"And gosh-darned it, I'm playing it at 22," Kallick says. That was in the mid-'70s, after she'd made her way to the Bay Area and started the all-female bluegrass outfit Good Ol' Persons with Laurie Lewis. Paul's Saloon in the Marina was ground zero for local bluegrass. "For around 20 years, that was the scene," says Larry Carlin, who plays in the duo Keystone Crossing and books one bluegrass night a month at Mill Valley's Sweetwater. "There was bluegrass seven nights a week -- if people came to town and wanted to hear bluegrass, you could just go down to Paul's."
In 1991, after 22 years in the Marina, owner Paul Lambert closed his saloon, frustrated with the increasingly yuppified area's lack of interest in the music. Since then, seeing live bluegrass in the Bay Area has usually meant road-tripping to Grass Valley in the Sierra foothills for the California Bluegrass Association's annual fete, or attending one of the shows that made its way to Berkeley's Freight & Salvage, like icon Ralph Stanley's three-day residency there every February.
But a funny thing's been happening in the past couple of years, particularly in the Mission. The lines to get into shows at Radio Valencia and the Atlas Cafe have been getting longer, and places like Bitterroot have started hosting informal jams. Last year, the Sunset's Last Day Saloon launched its Wednesday night "Five A.R.M.S." series, dedicated to traditional roots music.
A partial reflection of that growth is a simple name change: Last year, the Santa Cruz Bluegrass Society became the Northern California Bluegrass Society (NCBS). There has also been an influx of younger musicians playing in the Bay Area, including Jeff Kazor, the 35-year-old guitarist and singer in the Crooked Jades. "There are bands like us now that are a lot younger who are mainstays in the Bay Area -- people in their late 20s or early 30s," says Kazor. "There are three or four bands like us playing old-time music and bluegrass." Because? "A lot of us really had it in our history, our parents. It wasn't like we were getting tired of hip hop and grunge. It just seemed like it was always there."
"San Francisco is now a bluegrass mecca," says Michael Hall, former president of the NCBS. "The three top cities are Washington, D.C., Nashville, and San Francisco. Those three cities are head and shoulders above the rest of the country."
In an attempt to prove that point, Hall, Kazor, and others convened late last year to look into the idea of launching a festival. The first San Francisco Bluegrass Festival kicks off with a show on Feb. 5 at the Noe Valley Ministry featuring the Crooked Jades, the Kathy Kallick Band, and the Blue Flame String Band. The fest runs through the 13th at a variety of Bay Area venues; consult www.scbs.org for more information.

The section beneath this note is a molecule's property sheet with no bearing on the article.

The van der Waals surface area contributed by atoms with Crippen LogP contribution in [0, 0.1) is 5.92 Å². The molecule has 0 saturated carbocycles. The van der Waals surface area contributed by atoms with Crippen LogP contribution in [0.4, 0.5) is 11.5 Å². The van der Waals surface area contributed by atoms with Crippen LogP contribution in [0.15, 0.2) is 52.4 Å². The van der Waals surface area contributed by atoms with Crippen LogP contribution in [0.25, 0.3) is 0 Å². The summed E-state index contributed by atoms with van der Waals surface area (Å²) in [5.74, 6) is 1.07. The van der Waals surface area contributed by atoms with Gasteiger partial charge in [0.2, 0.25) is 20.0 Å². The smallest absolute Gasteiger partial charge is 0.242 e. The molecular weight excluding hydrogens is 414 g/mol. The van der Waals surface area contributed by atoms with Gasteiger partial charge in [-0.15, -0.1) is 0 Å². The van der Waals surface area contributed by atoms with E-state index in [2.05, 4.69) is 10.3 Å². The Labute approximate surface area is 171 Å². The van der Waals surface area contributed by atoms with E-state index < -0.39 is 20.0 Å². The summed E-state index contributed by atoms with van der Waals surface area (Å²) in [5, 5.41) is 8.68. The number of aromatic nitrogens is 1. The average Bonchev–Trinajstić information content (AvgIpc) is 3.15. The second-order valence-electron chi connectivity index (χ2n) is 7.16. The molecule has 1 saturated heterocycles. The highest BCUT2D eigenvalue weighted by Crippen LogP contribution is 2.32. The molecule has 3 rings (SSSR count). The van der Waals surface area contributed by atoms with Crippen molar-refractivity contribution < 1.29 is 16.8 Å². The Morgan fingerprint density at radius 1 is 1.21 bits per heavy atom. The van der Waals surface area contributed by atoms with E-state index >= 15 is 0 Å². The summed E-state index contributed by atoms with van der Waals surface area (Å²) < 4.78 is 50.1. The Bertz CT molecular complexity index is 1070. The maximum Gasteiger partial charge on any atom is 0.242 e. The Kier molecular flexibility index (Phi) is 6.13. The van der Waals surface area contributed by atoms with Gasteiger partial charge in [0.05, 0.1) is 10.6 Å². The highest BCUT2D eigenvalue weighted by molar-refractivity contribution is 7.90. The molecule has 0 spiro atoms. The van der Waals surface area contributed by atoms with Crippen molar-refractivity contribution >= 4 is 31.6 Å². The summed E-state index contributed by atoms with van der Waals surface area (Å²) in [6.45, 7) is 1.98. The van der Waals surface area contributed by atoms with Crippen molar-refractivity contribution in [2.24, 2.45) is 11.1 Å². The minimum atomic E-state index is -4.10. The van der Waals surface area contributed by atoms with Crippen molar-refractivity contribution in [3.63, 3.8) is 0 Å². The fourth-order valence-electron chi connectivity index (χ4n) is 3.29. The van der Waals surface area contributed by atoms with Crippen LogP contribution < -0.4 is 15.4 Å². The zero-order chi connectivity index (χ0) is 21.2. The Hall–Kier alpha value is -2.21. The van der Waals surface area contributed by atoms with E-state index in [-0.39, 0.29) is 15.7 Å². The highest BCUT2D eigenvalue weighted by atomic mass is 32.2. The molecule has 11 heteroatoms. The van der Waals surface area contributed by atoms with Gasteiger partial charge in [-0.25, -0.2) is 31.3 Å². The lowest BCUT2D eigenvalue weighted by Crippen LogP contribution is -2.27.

Kazor confesses that it might be a bit overambitious to pack in a week of shows for the first go-around, but he's eager to present the music in some official manner. "Essentially [the music is] really precious, and Lord knows I don't see it becoming a commercial dot-com type thing," he says. "But it should have a better platform right now. It doesn't sell, but it's really beautiful music."
Pop, By Any Other Name Paul Kopf has been feeling a little bit put-upon recently. As the organizer of the San Francisco arm of Los Angeles' Poptopia festival, he'd been dealing with accusations that his fest was stepping on the toes of the long-standing local Noise Pop Festival, which gears up in March. A few weeks ago, Poptopia collapsed, canceling what was supposed to be its big kickoff show at the Great American Music Hall this week. Kopf tells us he never wanted to cause a rift with Noise Pop, he was contractually locked into the schedule by the L.A. Poptopia folks, and besides, they're two different festivals. That last claim sounds a little disingenuous to us: The line was that Noise Pop focused on the pop end of indie rock, while Poptopia focused on the rock end of indie pop.
No matter. Having divorced himself from Poptopia and eager to avoid any conflicts with Noise Pop, Kopf announced last week that he will be putting together BayPop, a weeklong fest currently slated to run Aug. 8-13 in venues throughout Northern California.
Rocker's Requiem When San Mateo songwriter Kevin Gilbert accidentally killed himself in 1996, reams of press followed with claims and accusations about his role in the making of Sheryl Crow's Tuesday Night Music Club -- namely that the smarts behind that album were more his than hers. So there's a lot to read into the music and lyrics of Gilbert's The Shaming of the True, a concept album that follows a mythical singer/ songwriter through an Inferno-like downward spiral (said singer/songwriter's name is Johnny Virgil). A&R men are parodied, Hollywood is disemboweled, and hopes are dashed to pieces -- it's the bitter and beautiful anti-industry screed of a record that even Randy Newman never quite worked up the nerve to make. An official release of the album is slated for later this year, but those with healthy disposable incomes can invest in a 1,000-copy limited edition of the record, with beautiful woodcut images by John Seabury. It'll cost you $50; more info is available at www.kevingilbert.com.